The ‘I’m a WIC Client’ button now directs to Nutrition and Breastfeeding, the content offered on the site has not changed.

Side Lying Hold

Side-Lying Hold

  1. For the right breast, lie on your right side with your baby facing you.
  2. Pull your baby close. Your baby’s mouth should be level with your nipple.
  3. In this position, you can cradle your baby’s back with your left arm and support yourself with your right arm and/or pillows.
  4. Keep loose clothing and bedding away from your baby.
  5. Reverse for the left breast.

This hold is useful when:

Cross Cradle Hold

Cross-Cradle Hold

  1. For the right breast, use your left arm to hold your baby’s head at your right breast and baby’s body toward your left side. A pillow across your lap can help support your left arm.
  2. Gently place your left hand behind your baby’s ears and neck, with your thumb and index finger behind each ear and your palm between baby’s shoulder blades. Turn your baby’s body toward yours so your tummies are touching.
  3. Hold your breast as if you are squeezing a sandwich. To protect your back, avoid leaning down to your baby. Instead, bring your baby to you.
  4. As your baby’s mouth opens, push gently with your left palm on baby’s head to help them latch on. Make sure you keep your fingers out of the way.
  5. Reverse for the left breast.

This hold is useful when:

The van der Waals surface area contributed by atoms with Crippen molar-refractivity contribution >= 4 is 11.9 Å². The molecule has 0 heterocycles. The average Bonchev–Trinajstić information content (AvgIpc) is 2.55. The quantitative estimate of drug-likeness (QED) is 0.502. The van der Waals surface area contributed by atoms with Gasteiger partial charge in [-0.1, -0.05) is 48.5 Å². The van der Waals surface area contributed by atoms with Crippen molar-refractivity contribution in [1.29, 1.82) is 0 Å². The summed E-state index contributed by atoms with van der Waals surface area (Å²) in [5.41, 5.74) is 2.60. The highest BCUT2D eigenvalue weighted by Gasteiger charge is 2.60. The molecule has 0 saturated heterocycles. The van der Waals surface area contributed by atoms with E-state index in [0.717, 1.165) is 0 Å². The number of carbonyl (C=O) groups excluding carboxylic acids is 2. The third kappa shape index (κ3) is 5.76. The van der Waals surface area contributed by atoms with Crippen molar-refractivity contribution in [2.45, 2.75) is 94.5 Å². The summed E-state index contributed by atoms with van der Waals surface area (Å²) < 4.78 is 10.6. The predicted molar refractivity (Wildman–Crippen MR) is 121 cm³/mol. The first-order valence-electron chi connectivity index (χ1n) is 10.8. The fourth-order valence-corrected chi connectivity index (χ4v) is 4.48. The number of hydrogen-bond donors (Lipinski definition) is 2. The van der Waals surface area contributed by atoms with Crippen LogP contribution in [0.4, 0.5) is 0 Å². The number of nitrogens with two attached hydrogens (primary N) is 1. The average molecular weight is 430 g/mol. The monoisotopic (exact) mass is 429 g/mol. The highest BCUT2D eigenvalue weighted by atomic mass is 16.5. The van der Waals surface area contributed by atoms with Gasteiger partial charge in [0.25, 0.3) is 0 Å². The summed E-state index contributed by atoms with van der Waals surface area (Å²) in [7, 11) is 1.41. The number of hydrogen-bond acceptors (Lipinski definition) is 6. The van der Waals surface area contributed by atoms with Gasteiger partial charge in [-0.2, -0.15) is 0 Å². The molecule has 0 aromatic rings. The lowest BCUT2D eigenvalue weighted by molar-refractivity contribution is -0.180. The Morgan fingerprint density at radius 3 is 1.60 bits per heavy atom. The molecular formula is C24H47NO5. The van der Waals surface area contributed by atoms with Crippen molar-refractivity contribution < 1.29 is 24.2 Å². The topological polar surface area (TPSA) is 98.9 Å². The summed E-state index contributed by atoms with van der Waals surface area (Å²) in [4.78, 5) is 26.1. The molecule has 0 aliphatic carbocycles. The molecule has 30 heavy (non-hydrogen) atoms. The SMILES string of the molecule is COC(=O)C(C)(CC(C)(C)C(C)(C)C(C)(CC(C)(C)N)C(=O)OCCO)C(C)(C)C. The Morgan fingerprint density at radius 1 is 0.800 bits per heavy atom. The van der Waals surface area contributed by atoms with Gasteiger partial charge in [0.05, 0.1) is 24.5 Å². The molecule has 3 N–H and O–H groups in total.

Football Hold

Clutch or “Football” Hold

  1. For the right breast, hold your baby level, facing up, at your right side.
  2. Put your baby’s head near your right nipple and support their back and legs under your right arm.
  3. Hold the base of your baby’s head with your right palm. A pillow underneath your right arm can help support your baby’s weight.
  4. To protect your back, avoid leaning down to your baby. Bring baby to you instead.
  5. Reverse for the left breast.

This hold is useful when:

Breastfeeding Holds

Cradle Hold

  1. For the right breast, cradle your baby with your right arm. Your baby will be on their left side across your lap, facing you at nipple level.
  2. Your baby’s head will rest on your right forearm with your baby’s back along your inner arm and palm.
  3. Turn your baby’s tummy toward your tummy. Your left hand is free to support your breast, if needed. Pillows can help support your arm and elbow.
  4. To protect your back, avoid leaning down to your baby. Instead, bring your baby to you.
  5. Reverse for the left breast.

This hold is useful when:

Breastfeeding Holds

Laid-Back Hold

  1. Lean back on a pillow with your baby’s tummy touching yours and their head at breast level. Some moms find that sitting up nearly straight works well. Others prefer to lean back and lie almost flat.
  2. You can place your baby’s cheek near your breast, or you may want to use one hand to hold your breast near your baby. It’s up to you and what you think feels best.
  3. Your baby will naturally find your nipple, latch, and begin to suckle.

This hold is useful when: